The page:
EU joins UK in sanctions against Belarus over ‘hijacked’ plane
The European Union has joined the UK in further sanctions against Belarus as pressure mounts on Minsk over the arrest of a leading critic in what has been called a ‘state hijacking From an airplane.
A special EU Council meeting was held on Monday evening, hours before an already scheduled summit, with the 27 member states agreeing to ban Belarusian airlines from EU airspace and airports, and recommending that EU airlines not fly to the country.
It comes after Transport Secretary Grant Shapps ordered the Civil Aviation Authority to ask airlines to avoid Belarusian airspace “to ensure passenger safety.” It also suspended the operating license of Belavia, the country’s public airline.
Journalist Roman Protasevich was on a Ryanair flight from Athens to Vilnius when he was forced to change course for Minsk after a bomb threat, escorted by a MiG fighter jet.
He was arrested and, in a video released by Belarusian authorities on Monday evening, appeared to admit he was involved in organizing mass protests in Minsk last year.
Sitting at a table with his hands folded in front of him and speaking quickly, Protasevich said he was in good health and that his treatment in detention was “as correct as possible and in accordance with the law”.
Previously, Foreign Minister Dominic Raab said it was “very hard to believe” that Mr. Protasevich’s seizure of the flight could have taken place “without at least the agreement of the Moscow authorities”.
He said that although the situation is not yet clear, relations between Minsk and Moscow suggested that the Russian leadership may have been aware of the plans in advance.
In the Commons, he declared: “It is very difficult to believe that this kind of action could have been taken without at least the consent of the authorities in Moscow, but, as I said, it is not yet clear.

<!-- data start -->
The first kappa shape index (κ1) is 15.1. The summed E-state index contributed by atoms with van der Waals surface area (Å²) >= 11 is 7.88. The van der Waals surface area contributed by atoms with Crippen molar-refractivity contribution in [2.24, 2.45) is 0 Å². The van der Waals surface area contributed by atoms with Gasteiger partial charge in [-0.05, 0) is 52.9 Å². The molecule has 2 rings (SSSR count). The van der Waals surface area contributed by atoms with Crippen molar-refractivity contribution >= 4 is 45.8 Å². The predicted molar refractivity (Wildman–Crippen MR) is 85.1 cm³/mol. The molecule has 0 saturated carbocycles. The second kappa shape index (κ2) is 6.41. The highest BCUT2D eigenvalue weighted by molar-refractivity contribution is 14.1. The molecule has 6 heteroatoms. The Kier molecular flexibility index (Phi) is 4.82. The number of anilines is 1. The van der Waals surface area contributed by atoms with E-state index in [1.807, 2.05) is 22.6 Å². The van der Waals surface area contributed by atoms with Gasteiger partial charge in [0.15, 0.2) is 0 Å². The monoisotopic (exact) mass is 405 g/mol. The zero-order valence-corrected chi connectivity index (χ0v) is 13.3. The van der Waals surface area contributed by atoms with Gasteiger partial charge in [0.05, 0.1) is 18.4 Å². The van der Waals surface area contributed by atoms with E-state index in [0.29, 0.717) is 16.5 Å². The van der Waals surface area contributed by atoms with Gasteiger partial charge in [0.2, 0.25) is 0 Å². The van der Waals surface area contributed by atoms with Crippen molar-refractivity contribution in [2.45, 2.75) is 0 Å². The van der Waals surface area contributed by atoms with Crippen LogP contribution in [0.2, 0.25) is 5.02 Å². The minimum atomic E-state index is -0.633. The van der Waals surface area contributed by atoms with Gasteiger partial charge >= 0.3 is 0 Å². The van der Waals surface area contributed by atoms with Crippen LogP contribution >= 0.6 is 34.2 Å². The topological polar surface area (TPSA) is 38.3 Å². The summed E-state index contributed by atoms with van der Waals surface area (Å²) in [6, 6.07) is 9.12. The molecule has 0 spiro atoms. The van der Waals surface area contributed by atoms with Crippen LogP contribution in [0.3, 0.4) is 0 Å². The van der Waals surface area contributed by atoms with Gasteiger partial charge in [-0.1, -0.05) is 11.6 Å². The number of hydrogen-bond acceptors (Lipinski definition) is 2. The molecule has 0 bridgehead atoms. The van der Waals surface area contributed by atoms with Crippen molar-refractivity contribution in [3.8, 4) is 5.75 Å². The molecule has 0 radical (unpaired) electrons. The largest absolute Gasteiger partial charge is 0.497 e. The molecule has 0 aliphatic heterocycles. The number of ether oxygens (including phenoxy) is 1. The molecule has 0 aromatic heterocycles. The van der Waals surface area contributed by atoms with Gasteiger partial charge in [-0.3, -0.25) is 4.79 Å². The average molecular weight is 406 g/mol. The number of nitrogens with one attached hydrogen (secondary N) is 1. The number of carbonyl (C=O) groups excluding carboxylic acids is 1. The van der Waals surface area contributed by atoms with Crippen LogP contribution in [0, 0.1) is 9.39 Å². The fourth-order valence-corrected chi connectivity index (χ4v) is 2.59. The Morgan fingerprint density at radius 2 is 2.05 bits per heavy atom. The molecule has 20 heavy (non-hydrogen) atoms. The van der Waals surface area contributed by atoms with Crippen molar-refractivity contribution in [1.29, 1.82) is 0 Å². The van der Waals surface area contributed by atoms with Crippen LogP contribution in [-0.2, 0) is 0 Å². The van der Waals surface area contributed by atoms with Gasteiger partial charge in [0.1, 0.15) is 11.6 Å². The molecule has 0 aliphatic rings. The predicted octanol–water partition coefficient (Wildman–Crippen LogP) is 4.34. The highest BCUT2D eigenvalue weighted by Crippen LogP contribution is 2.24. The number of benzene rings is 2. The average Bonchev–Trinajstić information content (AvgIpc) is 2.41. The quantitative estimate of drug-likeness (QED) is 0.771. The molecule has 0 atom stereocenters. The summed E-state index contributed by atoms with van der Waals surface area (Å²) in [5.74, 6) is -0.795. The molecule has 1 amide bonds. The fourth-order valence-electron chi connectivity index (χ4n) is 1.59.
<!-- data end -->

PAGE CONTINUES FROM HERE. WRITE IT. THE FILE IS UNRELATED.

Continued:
Speaking to reporters later, he was asked why he thought this could not have happened without Russia knowing, and Mr Raab replied: “Based on all the circumstances. But we don’t know – it’s just the closeness of the relationship between Minsk and Moscow.
Ryanair boss Michael O’Leary said the incident was a “state-funded hijack” and claimed Russian KGB agents were on board the flight.
“It was clear that the intention of the Russian authorities was to fire a journalist and his traveling companion. We believe that some KGB agents were also unloaded from the plane, ”he said.
In the EU, leaders also decided to sanction individual officials and called on the International Civil Aviation Organization to open an investigation into what was seen as an unprecedented measure, and what some have called terrorism. of state.
The bloc summoned the Belarusian ambassador “to condemn the inadmissible decision of the Belarusian authorities” and said in a statement that the arrest was “another blatant attempt to silence all voices of the opposition in the country”.
He would also consider “new targeted economic sanctions”, according to a statement.
Mr Raab said he would also consider further sanctions against President Alexander Lukashenko’s administration – including the suspension of energy pipelines in Belarus – and that the country’s ambassador to London had been summoned for a band-aid.
The Foreign Minister told MPs that there were more than 100 passengers on the flight.
He called for Mr. Protasevich’s release from the “false accusations” he faces, adding: “Mr. Lukashenko’s regime must be held responsible for this reckless and dangerous behavior.”
He said the UK is making efforts to explore “all potential diplomatic options” and that it “is actively considering and coordinating with our allies further sanctions against those responsible for this extravagant conduct”.